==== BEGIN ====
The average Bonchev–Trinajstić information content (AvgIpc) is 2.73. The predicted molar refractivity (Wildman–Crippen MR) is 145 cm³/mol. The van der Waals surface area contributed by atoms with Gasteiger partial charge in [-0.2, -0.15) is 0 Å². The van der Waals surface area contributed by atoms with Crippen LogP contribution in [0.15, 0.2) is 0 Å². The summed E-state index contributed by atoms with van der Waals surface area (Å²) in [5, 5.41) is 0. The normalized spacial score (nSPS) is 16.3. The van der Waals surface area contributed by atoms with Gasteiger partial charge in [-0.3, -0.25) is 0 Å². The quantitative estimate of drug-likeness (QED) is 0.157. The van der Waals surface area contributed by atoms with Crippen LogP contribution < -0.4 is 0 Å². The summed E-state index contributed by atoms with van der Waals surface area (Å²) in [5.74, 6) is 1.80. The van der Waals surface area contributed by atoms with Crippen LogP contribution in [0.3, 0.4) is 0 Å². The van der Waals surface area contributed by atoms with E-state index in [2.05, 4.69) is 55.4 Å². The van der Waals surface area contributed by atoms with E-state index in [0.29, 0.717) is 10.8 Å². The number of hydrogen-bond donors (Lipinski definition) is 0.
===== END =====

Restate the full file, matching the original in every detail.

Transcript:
The average Bonchev–Trinajstić information content (AvgIpc) is 2.73. The predicted molar refractivity (Wildman–Crippen MR) is 145 cm³/mol. The van der Waals surface area contributed by atoms with Gasteiger partial charge in [-0.2, -0.15) is 0 Å². The van der Waals surface area contributed by atoms with Crippen LogP contribution in [0.15, 0.2) is 0 Å². The summed E-state index contributed by atoms with van der Waals surface area (Å²) in [5, 5.41) is 0. The normalized spacial score (nSPS) is 16.3. The van der Waals surface area contributed by atoms with Gasteiger partial charge in [-0.3, -0.25) is 0 Å². The quantitative estimate of drug-likeness (QED) is 0.157. The van der Waals surface area contributed by atoms with Crippen LogP contribution < -0.4 is 0 Å². The summed E-state index contributed by atoms with van der Waals surface area (Å²) in [5.74, 6) is 1.80. The van der Waals surface area contributed by atoms with Crippen LogP contribution in [0.3, 0.4) is 0 Å². The van der Waals surface area contributed by atoms with E-state index in [2.05, 4.69) is 55.4 Å². The van der Waals surface area contributed by atoms with E-state index in [0.29, 0.717) is 10.8 Å². The number of hydrogen-bond donors (Lipinski definition) is 0.